Telomere Length and Preterm Birth in Pregnant Mexican-Origin Women.
- Additional Document Info
- View All
OBJECTIVES: Despite the obstacles of limited education and employment opportunities-and the stress associated with immigration and pregnancy-Mexican immigrant women have low rates of preterm birth (PTB) compared to the US national average for all races and ethnicities. Stressors during pregnancy, and stressors associated with acculturation, may accelerate cellular aging manifested by shortened telomere length (TL) in pregnant women. Our objectives were to: (1) determine whether women with PTBs had shorter telomere lengths compared to women who had full term births; (2) assess the association of acculturation with TL and PTB. METHODS: This prospective pilot study collected data from 100 self-identified Mexican-origin pregnant women. Survey data included self-administered sociodemographic and acculturation measures and was collected from participants via paper and pen, while biologic data was collected via a single blood draw during a regularly scheduled prenatal visit between 26 and 36weeks gestation. PTB data was collected from the participant's medical record after delivery. RESULTS: TL was significantly associated with PTB; the median TL of the women with PTB was less than the median TL for the full sample (p=0.02). Based on regression analysis for PTB vs acculturation, we found no significant associations between acculturation and PTB or TL. CONCLUSIONS FOR PRACTICE: This study provides important evidence of the association between shortened maternal TL and adverse birth outcomes. By linking social, clinical and biologic data, we can enhance our understanding of social determinants that may affect racial and ethnic disparities in preterm birth.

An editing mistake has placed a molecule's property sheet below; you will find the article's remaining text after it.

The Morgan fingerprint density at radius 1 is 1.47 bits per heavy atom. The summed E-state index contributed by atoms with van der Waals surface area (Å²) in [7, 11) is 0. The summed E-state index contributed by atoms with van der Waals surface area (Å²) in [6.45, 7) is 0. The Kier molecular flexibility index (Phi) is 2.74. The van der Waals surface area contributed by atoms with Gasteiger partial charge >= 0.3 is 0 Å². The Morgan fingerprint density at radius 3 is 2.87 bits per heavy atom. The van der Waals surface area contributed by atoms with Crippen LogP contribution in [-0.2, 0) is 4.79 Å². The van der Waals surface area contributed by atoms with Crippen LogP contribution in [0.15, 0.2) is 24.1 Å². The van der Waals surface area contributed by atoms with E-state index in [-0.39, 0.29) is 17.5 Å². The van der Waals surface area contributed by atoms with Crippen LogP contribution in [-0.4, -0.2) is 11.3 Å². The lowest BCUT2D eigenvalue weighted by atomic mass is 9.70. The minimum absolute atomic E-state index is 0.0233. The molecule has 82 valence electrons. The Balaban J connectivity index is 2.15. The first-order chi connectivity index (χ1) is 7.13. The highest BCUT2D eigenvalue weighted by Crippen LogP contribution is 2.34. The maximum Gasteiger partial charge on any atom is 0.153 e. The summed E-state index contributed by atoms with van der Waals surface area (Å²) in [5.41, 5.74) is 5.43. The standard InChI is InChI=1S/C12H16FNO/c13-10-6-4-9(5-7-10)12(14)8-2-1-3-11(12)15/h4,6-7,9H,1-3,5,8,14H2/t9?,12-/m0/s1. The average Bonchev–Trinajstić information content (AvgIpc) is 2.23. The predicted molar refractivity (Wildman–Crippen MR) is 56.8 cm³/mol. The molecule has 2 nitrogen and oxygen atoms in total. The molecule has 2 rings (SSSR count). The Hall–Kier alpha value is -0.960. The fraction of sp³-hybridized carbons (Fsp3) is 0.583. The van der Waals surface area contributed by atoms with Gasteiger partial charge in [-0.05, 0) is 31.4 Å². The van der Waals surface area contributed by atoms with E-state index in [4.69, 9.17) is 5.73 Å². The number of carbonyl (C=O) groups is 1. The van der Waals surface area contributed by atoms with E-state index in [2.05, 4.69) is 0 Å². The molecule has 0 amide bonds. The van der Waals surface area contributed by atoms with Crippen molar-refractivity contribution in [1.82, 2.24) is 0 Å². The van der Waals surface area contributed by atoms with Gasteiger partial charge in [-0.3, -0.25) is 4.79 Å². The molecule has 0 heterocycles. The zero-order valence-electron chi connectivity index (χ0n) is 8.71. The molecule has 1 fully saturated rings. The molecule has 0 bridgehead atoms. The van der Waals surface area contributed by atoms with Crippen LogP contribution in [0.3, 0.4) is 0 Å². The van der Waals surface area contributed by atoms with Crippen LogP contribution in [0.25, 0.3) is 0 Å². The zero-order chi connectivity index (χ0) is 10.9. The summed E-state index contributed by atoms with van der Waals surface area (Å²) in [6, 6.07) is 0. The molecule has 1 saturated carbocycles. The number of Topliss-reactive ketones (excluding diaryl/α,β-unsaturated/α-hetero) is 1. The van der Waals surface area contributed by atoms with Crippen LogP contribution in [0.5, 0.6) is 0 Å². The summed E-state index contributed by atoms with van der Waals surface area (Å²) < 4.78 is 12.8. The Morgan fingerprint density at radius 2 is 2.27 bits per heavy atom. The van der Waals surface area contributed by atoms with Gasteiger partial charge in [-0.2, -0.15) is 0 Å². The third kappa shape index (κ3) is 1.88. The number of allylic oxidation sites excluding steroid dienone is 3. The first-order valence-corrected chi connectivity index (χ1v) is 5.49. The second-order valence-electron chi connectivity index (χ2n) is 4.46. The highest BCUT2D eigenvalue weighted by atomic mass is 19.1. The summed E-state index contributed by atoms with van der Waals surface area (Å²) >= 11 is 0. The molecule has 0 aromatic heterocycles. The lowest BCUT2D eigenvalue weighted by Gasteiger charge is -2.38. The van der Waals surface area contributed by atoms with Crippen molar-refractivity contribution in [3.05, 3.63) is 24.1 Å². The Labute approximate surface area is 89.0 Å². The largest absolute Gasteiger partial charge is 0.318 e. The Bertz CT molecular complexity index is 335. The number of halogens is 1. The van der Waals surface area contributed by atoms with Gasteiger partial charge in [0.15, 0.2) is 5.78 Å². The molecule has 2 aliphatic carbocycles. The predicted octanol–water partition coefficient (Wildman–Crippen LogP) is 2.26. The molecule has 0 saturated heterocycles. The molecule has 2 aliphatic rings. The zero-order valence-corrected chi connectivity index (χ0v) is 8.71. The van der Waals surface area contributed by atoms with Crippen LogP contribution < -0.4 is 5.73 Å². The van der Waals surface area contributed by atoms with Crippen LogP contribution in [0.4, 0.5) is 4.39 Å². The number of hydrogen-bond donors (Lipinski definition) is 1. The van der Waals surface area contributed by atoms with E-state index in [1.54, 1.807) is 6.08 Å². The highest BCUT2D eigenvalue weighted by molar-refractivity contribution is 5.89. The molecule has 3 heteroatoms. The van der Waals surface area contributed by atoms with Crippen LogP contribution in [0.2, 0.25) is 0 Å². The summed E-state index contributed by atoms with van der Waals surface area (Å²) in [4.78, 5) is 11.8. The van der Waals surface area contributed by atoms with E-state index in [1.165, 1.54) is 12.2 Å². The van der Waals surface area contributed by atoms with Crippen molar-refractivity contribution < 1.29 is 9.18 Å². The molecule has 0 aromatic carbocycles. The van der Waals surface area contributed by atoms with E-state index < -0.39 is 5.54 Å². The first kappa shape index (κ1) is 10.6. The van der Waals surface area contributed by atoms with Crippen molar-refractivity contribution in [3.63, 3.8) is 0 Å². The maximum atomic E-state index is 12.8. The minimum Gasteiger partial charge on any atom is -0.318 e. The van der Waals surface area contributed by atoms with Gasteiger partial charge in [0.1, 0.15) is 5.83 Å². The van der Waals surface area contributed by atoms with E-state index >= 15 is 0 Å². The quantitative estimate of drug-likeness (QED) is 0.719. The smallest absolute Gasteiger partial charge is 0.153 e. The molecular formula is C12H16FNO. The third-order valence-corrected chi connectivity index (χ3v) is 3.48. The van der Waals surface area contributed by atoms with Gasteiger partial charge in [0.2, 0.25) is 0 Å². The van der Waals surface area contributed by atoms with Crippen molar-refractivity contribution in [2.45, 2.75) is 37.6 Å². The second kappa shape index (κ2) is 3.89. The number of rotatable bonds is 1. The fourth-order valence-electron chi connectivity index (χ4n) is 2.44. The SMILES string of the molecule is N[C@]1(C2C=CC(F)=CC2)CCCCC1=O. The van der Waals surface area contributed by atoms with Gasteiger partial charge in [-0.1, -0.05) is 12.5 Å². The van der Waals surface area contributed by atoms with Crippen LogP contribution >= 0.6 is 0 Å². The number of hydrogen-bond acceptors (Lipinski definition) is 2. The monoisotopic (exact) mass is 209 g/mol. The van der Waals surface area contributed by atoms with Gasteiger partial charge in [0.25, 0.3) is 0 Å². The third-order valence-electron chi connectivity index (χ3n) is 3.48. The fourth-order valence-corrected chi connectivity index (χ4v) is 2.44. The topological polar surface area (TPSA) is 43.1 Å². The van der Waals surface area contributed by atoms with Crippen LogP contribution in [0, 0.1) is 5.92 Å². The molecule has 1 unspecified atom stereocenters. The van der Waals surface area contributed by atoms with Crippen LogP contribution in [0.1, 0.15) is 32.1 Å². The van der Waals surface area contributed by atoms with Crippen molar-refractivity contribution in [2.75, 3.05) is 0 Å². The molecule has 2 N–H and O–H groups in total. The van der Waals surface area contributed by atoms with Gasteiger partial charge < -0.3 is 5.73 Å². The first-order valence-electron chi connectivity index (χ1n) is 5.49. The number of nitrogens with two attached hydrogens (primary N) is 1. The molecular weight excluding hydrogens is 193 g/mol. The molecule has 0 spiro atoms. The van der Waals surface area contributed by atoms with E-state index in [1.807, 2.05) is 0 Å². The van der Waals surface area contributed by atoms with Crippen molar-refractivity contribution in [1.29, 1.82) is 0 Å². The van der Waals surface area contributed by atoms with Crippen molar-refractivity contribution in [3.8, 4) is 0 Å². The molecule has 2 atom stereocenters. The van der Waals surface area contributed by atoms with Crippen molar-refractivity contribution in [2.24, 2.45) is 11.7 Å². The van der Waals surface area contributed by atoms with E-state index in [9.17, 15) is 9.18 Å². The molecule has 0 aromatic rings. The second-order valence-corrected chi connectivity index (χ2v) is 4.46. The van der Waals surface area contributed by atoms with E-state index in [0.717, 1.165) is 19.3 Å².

author list (cited authors)
Page, R. L., Han, G., Akinlotan, M., Patron, M. P., Gandhi, H., & Kochan, K. J.
complete list of authors
Page, Robin L||Han, Gang||Akinlotan, Marvellous||Patron, Maria Perez||Gandhi, Heta||Kochan, Kelli J